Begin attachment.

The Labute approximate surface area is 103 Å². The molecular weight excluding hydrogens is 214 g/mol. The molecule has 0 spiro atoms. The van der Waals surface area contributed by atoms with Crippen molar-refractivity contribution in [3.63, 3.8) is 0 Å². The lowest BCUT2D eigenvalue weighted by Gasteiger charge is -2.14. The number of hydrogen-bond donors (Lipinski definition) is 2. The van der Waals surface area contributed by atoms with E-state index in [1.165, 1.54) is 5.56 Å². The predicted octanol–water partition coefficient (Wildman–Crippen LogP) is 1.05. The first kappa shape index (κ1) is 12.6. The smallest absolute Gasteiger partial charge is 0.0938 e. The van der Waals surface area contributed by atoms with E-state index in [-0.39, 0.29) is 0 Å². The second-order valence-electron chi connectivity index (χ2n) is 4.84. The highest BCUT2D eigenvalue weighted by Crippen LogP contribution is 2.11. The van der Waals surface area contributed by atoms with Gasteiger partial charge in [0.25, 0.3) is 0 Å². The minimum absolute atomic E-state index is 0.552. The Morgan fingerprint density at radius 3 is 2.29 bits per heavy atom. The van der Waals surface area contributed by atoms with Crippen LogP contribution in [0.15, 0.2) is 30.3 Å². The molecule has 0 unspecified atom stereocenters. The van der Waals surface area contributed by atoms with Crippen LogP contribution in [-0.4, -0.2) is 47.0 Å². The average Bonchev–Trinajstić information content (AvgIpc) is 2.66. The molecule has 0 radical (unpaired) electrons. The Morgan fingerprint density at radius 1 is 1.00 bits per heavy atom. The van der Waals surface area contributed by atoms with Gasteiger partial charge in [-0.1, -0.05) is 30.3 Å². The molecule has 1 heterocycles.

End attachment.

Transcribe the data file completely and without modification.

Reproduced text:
The Labute approximate surface area is 103 Å². The molecular weight excluding hydrogens is 214 g/mol. The molecule has 0 spiro atoms. The van der Waals surface area contributed by atoms with Crippen molar-refractivity contribution in [3.63, 3.8) is 0 Å². The lowest BCUT2D eigenvalue weighted by Gasteiger charge is -2.14. The number of hydrogen-bond donors (Lipinski definition) is 2. The van der Waals surface area contributed by atoms with E-state index in [1.165, 1.54) is 5.56 Å². The predicted octanol–water partition coefficient (Wildman–Crippen LogP) is 1.05. The first kappa shape index (κ1) is 12.6. The smallest absolute Gasteiger partial charge is 0.0938 e. The van der Waals surface area contributed by atoms with E-state index in [-0.39, 0.29) is 0 Å². The second-order valence-electron chi connectivity index (χ2n) is 4.84. The highest BCUT2D eigenvalue weighted by Crippen LogP contribution is 2.11. The van der Waals surface area contributed by atoms with Gasteiger partial charge in [0.25, 0.3) is 0 Å². The minimum absolute atomic E-state index is 0.552. The Morgan fingerprint density at radius 3 is 2.29 bits per heavy atom. The van der Waals surface area contributed by atoms with Crippen LogP contribution in [0.15, 0.2) is 30.3 Å². The molecule has 0 unspecified atom stereocenters. The van der Waals surface area contributed by atoms with Crippen LogP contribution in [-0.4, -0.2) is 47.0 Å². The average Bonchev–Trinajstić information content (AvgIpc) is 2.66. The molecule has 0 radical (unpaired) electrons. The Morgan fingerprint density at radius 1 is 1.00 bits per heavy atom. The van der Waals surface area contributed by atoms with Gasteiger partial charge in [-0.1, -0.05) is 30.3 Å². The molecule has 1 heterocycles.